Ancient Roman Bronze Bust of a Noble Lady


An ancient Roman cast bronze bust of a female figure in the round. The woman is depicted with her head turned to the left giving the viewer a three quarter view of her face if viewed straight on. The figure’s hair is parted in the middle and tied in a chignon at the nape. Particular detail has been paid to the semi-naturalistic facial features and the drapery of her dress. The surface of the bust is covered with an attractive patination that enhances the figure’s features. Although most likely a portrayal of a noble lady, the small sculpture could also represent a bacchante or maenad, even if there are no visible iconographic elements directly linked to the cult of Dionysus. The bust comes with a custom made display stand.

Dimensions of the bust without the stand: c. H 8.5 cm x W 7 cm

Date: Circa 2nd century AD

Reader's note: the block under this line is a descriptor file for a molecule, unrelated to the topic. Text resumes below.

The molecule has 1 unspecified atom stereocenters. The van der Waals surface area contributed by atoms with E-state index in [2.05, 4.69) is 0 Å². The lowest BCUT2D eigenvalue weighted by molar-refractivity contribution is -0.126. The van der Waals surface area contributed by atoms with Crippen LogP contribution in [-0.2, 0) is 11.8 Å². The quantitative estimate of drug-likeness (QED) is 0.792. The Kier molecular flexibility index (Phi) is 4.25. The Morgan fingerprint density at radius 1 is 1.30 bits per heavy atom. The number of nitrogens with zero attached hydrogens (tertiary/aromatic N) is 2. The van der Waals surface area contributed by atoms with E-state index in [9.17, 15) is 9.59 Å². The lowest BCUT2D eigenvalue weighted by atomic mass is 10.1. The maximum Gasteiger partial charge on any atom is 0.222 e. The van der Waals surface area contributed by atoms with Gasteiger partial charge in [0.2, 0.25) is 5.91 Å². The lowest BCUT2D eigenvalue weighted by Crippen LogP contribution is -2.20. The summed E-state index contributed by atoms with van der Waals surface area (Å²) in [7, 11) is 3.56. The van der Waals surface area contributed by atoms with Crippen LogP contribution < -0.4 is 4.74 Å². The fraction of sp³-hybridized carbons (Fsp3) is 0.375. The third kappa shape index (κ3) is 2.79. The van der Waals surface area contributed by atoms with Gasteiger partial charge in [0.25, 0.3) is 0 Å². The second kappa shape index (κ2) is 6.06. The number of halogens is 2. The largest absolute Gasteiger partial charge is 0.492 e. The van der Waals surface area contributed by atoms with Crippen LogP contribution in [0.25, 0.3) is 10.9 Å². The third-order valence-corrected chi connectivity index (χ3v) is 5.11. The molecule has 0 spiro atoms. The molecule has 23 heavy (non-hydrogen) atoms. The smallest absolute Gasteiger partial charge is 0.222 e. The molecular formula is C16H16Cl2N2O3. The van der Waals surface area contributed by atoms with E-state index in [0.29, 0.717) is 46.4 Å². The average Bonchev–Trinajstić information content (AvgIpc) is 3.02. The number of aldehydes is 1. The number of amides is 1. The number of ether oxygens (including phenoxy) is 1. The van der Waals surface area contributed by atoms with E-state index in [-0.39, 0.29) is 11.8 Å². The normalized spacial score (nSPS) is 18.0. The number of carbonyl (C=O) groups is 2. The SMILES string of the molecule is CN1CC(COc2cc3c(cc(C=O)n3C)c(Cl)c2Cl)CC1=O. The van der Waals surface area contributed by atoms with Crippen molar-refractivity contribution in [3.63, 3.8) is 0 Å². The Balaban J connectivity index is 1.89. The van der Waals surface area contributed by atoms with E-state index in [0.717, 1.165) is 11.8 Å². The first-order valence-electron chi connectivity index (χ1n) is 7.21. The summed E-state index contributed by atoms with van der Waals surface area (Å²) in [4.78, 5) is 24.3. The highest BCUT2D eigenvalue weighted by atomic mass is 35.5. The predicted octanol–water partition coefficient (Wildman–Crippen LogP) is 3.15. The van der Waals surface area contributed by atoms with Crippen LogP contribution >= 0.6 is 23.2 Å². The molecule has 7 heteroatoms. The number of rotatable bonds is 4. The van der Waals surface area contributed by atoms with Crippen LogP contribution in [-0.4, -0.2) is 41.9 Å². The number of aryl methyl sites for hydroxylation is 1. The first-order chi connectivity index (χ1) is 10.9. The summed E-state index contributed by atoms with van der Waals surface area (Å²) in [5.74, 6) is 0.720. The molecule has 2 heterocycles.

Provenance: Late Alison Barker collection, a retired London barrister.
Condition: Very fine condition, with surface patination.

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Bronze objects were widely used in every aspect of ancient Roman life: bronze figurines and statuettes were significant in official and religious spheres, for instance as votive offerings.

Maenads in Greek Mythology were the female followers of the god Dionysus. They were the most significant followers of his retinue and were often accompanied by Satyrs. The term Maenad came from the Greek ‘maenades’, which translated as ‘mad’ or ‘demented’. They were often referred to as raging or frenzied.

Weight 419 g
Dimensions W 7 x H 10.3 cm



Reference: For a similar item, The British Museum, item 1824,0490.5

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